High level component sizing - Once all 'Must have' user stories are identified and decomposed into components and reuse considerations have been made, it is a good idea to size these components. At this point, the business requirements are not known and hence teams should stay away from doing a detailed estimation. Several techniques as deemed fit could be used for performing this high level sizing example: Planning Poker could be used with Fibonacci story point estimation, A simple scale of Low effort, Medium effort , High effort , Very High effort could be used. All these can be referred as Rough order of Magnitude (ROM) sizings. Remember that at the end of this exercise all effort should be converted into a unit of measurement. This unit of measurement should be same as the unit which is used to measure 'Team's availability' above. It could be 'Story points' or 'Hours'.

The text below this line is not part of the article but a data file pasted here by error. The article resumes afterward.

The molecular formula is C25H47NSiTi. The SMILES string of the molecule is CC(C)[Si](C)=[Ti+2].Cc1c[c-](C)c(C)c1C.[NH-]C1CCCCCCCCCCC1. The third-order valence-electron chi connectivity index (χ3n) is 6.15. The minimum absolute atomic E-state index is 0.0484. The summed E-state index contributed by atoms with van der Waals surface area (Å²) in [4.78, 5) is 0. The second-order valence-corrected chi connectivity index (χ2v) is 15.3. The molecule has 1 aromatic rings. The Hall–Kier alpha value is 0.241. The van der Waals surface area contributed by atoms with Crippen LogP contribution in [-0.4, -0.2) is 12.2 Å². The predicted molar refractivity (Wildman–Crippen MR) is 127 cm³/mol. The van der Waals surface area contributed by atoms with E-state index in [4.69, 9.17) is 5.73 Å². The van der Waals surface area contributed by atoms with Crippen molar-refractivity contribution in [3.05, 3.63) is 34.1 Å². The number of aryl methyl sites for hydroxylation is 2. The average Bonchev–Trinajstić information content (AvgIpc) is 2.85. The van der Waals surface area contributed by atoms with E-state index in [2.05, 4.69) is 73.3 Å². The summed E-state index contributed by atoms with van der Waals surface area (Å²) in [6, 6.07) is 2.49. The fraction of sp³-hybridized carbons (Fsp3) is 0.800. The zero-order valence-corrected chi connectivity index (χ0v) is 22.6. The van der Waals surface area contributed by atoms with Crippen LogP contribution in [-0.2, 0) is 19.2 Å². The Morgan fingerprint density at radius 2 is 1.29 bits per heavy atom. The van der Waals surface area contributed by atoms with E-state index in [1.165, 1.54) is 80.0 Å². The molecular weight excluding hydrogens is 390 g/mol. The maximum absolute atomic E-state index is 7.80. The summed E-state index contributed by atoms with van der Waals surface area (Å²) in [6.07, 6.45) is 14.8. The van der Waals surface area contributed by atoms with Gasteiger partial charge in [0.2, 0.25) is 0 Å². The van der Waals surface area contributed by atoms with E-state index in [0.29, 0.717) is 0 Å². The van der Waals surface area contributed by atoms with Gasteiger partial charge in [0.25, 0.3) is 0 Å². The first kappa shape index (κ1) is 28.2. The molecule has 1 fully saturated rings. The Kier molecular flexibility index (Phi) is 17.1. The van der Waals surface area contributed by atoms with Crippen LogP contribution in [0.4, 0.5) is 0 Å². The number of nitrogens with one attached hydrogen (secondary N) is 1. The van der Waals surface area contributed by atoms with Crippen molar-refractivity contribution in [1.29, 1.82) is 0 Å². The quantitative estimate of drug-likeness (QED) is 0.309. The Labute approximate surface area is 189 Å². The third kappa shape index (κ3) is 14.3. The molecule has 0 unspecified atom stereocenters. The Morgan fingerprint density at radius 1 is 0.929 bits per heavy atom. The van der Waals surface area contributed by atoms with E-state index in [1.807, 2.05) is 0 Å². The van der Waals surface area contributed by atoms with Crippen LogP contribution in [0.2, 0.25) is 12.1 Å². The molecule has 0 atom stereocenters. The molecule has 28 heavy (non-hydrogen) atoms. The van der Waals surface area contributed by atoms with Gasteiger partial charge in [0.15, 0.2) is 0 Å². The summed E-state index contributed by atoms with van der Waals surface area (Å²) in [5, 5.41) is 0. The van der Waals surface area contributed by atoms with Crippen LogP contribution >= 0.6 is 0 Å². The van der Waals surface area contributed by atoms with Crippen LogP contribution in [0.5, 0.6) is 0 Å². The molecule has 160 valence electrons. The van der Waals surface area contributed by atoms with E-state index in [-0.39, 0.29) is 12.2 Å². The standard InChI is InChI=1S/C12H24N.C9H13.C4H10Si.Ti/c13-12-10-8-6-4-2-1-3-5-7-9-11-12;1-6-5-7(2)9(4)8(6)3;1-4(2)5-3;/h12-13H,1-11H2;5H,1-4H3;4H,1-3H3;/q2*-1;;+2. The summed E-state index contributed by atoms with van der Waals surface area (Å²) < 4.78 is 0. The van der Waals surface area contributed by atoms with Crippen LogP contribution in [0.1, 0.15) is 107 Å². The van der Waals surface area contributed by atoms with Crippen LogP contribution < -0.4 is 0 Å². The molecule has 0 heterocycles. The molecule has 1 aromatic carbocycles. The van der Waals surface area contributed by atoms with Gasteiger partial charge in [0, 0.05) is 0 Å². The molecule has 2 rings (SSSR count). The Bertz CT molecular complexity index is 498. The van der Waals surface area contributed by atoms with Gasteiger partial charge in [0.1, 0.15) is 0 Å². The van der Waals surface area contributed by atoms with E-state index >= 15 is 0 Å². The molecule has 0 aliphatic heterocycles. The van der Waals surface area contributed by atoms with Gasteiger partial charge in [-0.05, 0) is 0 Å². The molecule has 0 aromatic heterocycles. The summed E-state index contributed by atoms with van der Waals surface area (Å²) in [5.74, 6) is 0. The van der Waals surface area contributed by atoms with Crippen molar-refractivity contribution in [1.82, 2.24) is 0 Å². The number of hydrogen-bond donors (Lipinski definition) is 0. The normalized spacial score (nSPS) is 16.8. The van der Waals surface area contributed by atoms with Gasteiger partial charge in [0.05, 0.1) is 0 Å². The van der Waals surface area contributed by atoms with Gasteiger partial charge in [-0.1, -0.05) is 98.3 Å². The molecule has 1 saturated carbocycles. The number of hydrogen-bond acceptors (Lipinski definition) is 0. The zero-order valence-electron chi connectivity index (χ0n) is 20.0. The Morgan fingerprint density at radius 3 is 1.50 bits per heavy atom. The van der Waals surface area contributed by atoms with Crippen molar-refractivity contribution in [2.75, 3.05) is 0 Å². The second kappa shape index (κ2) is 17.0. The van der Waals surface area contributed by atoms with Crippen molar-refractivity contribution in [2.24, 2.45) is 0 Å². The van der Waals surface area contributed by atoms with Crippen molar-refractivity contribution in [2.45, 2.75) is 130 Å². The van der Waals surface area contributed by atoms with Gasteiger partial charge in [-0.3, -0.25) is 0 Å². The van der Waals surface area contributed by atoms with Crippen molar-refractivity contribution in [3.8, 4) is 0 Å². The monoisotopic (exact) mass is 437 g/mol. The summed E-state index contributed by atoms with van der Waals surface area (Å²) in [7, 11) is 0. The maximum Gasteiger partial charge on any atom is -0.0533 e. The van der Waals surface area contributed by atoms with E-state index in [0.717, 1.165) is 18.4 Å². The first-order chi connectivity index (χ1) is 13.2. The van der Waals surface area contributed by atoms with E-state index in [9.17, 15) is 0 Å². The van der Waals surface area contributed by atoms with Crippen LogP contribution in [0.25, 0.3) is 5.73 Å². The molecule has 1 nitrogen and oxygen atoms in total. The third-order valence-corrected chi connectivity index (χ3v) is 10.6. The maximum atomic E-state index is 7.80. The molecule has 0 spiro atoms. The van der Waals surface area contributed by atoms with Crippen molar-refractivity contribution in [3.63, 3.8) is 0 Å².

Sizing Fit-Gap Analysis: Once team availability is calculated and high level component sizings are complete then one of the two scenarios can happen. There would be no risks if all 'Must have' user stories fit with team's availability. How ever, if teams availability is less than component ROM's then appropriate risks have to be raised and project stake holders need to work towards mitigating these risks. There could be several ways which can be used to mitigate such risks but those are really out of scope for this article and is left on Project Manager's best judgment and experience.
Note: As user stories get defined and become clear during the course of release, you would start converting and replacing these ROM estimates with actual estimates. This is an iterative exercise and should be done once during every iteration so that you have a visibility of any gaps with respect to sizings for 'Must Haves' and corrective actions can be taken sooner.